Plaintiff was injured when his friend’s tractor unexpectedly took off and ran him over. The friend did not have insurance on the tractor or his home, so Plaintiff made a claim under his own car insurance policy’s uninsured motorist’s policy. The insurance company denied his claim. Plaintiff argued that the policy covered injuries caused by a “vehicle used in the business of farming or ranching” and that the tractor was such a vehicle. The insurance company argued that the tractor was not used for business purposes and therefore was not obligated to pay Plaintiff’s claim. The tractor was used to bale hay for the friend’s horses and cows. The friend was not a farmer, and had never sold  his cows or horses, their offspring, or any other farm products.

On summary judgment, the district court found that the tractor was not used for the business of farming, instead it was personal use for the owner. The plaintiff appealed arguing that coverage should be determined by the type of vehicle, not the use of the vehicle when the accident occurred.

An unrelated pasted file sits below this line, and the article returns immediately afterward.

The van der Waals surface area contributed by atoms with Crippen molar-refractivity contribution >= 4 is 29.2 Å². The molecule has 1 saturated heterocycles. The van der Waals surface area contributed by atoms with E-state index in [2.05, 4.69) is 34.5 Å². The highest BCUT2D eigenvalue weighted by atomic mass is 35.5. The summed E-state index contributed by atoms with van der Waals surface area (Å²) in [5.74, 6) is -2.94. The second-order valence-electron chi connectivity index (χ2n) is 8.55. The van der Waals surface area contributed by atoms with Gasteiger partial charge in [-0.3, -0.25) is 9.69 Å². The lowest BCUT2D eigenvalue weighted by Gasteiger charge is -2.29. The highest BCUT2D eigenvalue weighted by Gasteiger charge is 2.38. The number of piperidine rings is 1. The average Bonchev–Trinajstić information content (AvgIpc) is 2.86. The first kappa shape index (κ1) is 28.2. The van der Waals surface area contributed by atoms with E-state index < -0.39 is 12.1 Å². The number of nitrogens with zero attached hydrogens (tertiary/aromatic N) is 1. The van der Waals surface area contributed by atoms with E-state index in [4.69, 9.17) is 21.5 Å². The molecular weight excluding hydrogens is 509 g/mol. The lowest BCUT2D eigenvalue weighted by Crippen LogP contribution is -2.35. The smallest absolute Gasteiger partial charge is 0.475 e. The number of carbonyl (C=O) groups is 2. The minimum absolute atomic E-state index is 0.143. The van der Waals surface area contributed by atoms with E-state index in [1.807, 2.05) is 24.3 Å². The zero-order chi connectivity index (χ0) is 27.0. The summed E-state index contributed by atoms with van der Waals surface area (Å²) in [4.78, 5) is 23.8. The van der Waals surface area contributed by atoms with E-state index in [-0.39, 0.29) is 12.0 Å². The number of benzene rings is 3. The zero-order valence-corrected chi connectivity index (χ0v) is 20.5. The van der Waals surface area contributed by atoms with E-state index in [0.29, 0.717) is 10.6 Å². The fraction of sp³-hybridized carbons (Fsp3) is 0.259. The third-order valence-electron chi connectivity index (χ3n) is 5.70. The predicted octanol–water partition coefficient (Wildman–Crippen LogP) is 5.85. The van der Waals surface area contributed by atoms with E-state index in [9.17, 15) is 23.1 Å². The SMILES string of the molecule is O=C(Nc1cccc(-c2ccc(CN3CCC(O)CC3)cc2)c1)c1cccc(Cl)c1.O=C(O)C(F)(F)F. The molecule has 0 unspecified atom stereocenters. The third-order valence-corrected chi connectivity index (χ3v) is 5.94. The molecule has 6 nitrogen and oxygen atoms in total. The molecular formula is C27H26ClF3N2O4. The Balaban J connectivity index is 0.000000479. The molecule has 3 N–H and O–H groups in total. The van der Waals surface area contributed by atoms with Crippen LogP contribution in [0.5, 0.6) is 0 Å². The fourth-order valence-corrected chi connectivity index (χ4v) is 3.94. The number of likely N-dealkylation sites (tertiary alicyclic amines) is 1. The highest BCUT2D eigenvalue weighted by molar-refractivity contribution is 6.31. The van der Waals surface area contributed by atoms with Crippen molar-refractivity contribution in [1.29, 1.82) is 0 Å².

The Eleventh Circuit affirmed the district court, finding that the use of the vehicle determined coverage. The policy utilizes the term “used” and not “designed for use” which demonstrates that the proper focus is on the activity of the vehicle, not the type. Further, the policy specifies “business of farming” instead of just “farming” which requires even more analysis on how the vehicle was used when determining if the accident was covered under the policy.  

Haskins v. USAA Casualty Ins. Co., No.23-10411 (11th Cir. Dec. 01, 2023).